Evaluation of surveillance strategies for bovine tuberculosis (Mycobacterium bovis) using an individual based epidemiological model

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Abstract

The Netherlands holds the bovine tuberculosis-free (BTB-free) status according to European Union standards, but in recent years small outbreaks of the infection have occurred. After the last outbreak in 1999 with 10 infected herds the question raised if the current surveillance system, visual inspection of carcasses at the slaughterhouse, is efficient enough to detect infected cattle in time and to maintain the official BTB-free status. Through epidemiological modelling, the risk of a major outbreak is quantified, using one of six surveillance strategies. These are the currently used visual inspection of carcasses at the slaughterhouse (SL), the ELISA test on blood samples of carcasses at the slaughterhouse (ELISA-B), the ¿-interferon test on blood samples of carcasses at the slaughterhouse (GAMMA-B), comparative tuberculination of the herd (CT), the combined method of single and comparative tuberculination of the herd (ST + CT) and the ELISA test on samples of bulk milk (ELISA-M). Test frequency of the last three methods was varied as well. A stochastic individual based model (IBM) was developed to simulate a chain of infected herds, where each individual animal is followed in time. The model mimics the nation-wide situation after the introduction of one infected animal into one herd. BTB-transmission is simulated with an S-E1-E2-I state transition model. Output is time until detection of the infection, prevalence in the detected herd and the number of infected herds at the time of detection. For the assessment 500 simulations were used, representing 500 BTB-introductions. Model robustness to parameter values was analysed with Monte Carlo elasticity analysis, for which 1000 simulations were used. Results of median time until detection and median number of infected farms at detection for SL (302 weeks and seven farms) were in agreement with estimates from an outbreak in the Netherlands in 1999. ELISA-B and GAMMA-B performed better than SL with a much lower median time until detection (189 and 97 weeks, respectively). The results for the tuberculination methods (ST + CT and CT) and ELISA-M depended heavily on the frequency in which the tests were performed. The tuberculination methods ST + CT and CT yield comparable results and detect the infection sooner than SL, also at the lowest tested frequency of once in 5 years. ELISA-M is comparable with SL at frequencies of once in 4 or 5 years, and this test works well at frequencies of once a year or higher. Our study results are used for an economical optimisation analysis of the six surveillance strategies.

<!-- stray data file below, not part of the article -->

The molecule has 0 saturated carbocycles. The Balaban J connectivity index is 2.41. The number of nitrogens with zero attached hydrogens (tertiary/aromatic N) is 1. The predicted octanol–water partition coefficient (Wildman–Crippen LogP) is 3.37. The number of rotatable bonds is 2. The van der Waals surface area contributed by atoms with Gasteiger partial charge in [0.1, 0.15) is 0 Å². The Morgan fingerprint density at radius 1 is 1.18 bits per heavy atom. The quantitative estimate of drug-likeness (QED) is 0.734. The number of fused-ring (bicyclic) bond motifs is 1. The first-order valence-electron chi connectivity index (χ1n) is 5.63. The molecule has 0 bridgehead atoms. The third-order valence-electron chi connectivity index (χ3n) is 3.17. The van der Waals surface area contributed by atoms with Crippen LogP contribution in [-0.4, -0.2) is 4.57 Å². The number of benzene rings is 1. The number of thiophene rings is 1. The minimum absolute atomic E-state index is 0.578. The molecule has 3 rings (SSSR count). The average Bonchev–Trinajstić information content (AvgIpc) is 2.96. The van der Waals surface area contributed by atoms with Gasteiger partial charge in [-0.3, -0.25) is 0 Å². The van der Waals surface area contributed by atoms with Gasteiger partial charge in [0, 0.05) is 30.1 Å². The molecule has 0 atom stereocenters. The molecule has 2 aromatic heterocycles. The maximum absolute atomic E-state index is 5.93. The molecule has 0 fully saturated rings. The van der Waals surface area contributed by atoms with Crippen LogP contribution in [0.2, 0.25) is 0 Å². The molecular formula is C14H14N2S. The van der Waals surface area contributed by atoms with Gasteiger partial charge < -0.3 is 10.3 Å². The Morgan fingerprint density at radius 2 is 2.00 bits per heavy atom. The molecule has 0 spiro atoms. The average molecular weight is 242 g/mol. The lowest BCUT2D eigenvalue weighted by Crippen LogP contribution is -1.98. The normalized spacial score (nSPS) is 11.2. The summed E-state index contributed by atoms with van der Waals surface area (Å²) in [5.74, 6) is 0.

Original languageEnglish
Pages (from-to)283-301
Number of pages18
JournalPreventive Veterinary Medicine
Volume67
Issue number4
DOIs
Publication statusPublished - 2005

Keywords

  • interferon-gamma assay
  • simulation-model
  • new-zealand
  • sensitivity
  • diagnosis
  • dynamics
  • cattle
  • transmission
  • uncertainty
  • herds

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